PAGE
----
This exhibition explores the evolution of courtly clothing from the
"Fashion Revolution" around 1330
Delilah Dressed for Success ca. 1415–20
Taunted by the Philistines, a swashbuckling Samson slew a thousand of
them with the jawbone of an ass, as depicted in the left miniature. They
got their revenge, bribing Delilah to solve the mystery of his superhuman
strength. She then got Samson drunk and cut off the source of his
power — his hair. Delilah wears a trailing, high-waisted houpeland with
bulbous sleeves and an open V-shaped collar. The horns of her temples
(hennin), stretching wider than her shoulders, are surmounted by a
decorative green burlet from which hangs a short veil. The horizontal
embroidery and knotted sash worn by Samson signify his exoticism.
Guyart des Moulins,
Bible historiale, in French
France, Paris, ca. 1415–20
Illuminated by the workshop
of the Boucicaut Master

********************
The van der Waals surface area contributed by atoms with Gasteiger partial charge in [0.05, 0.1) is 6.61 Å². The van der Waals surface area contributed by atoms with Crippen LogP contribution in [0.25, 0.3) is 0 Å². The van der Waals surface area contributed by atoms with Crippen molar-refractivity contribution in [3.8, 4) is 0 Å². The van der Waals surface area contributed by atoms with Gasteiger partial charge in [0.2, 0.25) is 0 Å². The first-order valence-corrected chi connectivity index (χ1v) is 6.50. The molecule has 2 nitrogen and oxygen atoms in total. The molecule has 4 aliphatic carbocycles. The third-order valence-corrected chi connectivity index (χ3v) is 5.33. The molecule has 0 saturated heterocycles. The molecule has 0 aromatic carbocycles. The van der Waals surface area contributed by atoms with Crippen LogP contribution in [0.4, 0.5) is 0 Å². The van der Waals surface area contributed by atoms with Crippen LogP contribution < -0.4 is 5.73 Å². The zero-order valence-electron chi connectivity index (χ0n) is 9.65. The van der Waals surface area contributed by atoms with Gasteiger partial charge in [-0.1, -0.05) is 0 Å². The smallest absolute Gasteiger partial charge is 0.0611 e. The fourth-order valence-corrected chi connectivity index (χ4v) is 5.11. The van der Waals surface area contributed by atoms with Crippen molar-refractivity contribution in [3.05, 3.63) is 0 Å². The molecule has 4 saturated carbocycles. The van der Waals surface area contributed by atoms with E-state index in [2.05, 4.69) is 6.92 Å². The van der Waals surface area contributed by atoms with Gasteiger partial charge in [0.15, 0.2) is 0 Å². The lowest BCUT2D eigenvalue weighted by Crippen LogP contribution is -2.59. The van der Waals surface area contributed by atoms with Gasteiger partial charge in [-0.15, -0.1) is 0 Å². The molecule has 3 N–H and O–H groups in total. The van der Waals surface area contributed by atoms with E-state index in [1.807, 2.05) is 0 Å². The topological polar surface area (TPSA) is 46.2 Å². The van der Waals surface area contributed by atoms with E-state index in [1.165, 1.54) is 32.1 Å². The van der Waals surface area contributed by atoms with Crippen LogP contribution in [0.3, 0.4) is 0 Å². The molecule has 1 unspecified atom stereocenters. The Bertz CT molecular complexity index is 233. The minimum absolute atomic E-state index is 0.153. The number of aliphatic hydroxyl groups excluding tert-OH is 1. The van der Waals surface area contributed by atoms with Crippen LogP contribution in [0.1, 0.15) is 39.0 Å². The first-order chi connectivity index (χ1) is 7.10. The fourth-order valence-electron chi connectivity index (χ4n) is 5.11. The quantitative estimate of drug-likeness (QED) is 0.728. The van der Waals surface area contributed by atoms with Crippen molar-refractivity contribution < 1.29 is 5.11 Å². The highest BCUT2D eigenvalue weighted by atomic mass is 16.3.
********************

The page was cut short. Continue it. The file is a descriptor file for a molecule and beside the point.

450 x 330 mm
Purchased by Pierpont Morgan, 1910; MS M.394, fols. 111v–112r
In 1392 King Charles VI suffered the first of forty-four bouts of madness that would cripple his reign. During a lull in the Hundred Years' War, strife between France and Burgundy erupted into civil war. This domestic crisis was sparked by the 1407 assassination of Charles's brother by Duke John of Burgundy. In 1419 the duke, in turn, was murdered by supporters of the crown. During these tumultuous times, fashion reached unbelievable heights of luxury.
Men's and women's fashions were dominated by a new garment, the houpeland. Men's houpelands featured enormous sleeves and a skirt ranging from full length to crotch level. The pourpoint remained popular, albeit often finely embroidered and equipped with large sleeves. Accessories included fancy baldricks (sashes) and belts—both sometimes hung with bells. Tall bonnets or chaperons, often tied into imaginative shapes, completed the look.
Women's houpelands were always full length, with bombard or straight sleeves. The simpler cote hardy, with its voluminous skirt and tight upper body, continued to be worn. Women began to wear their hair in temples, a double-horned coif surmounted by veils or a tubular burlet.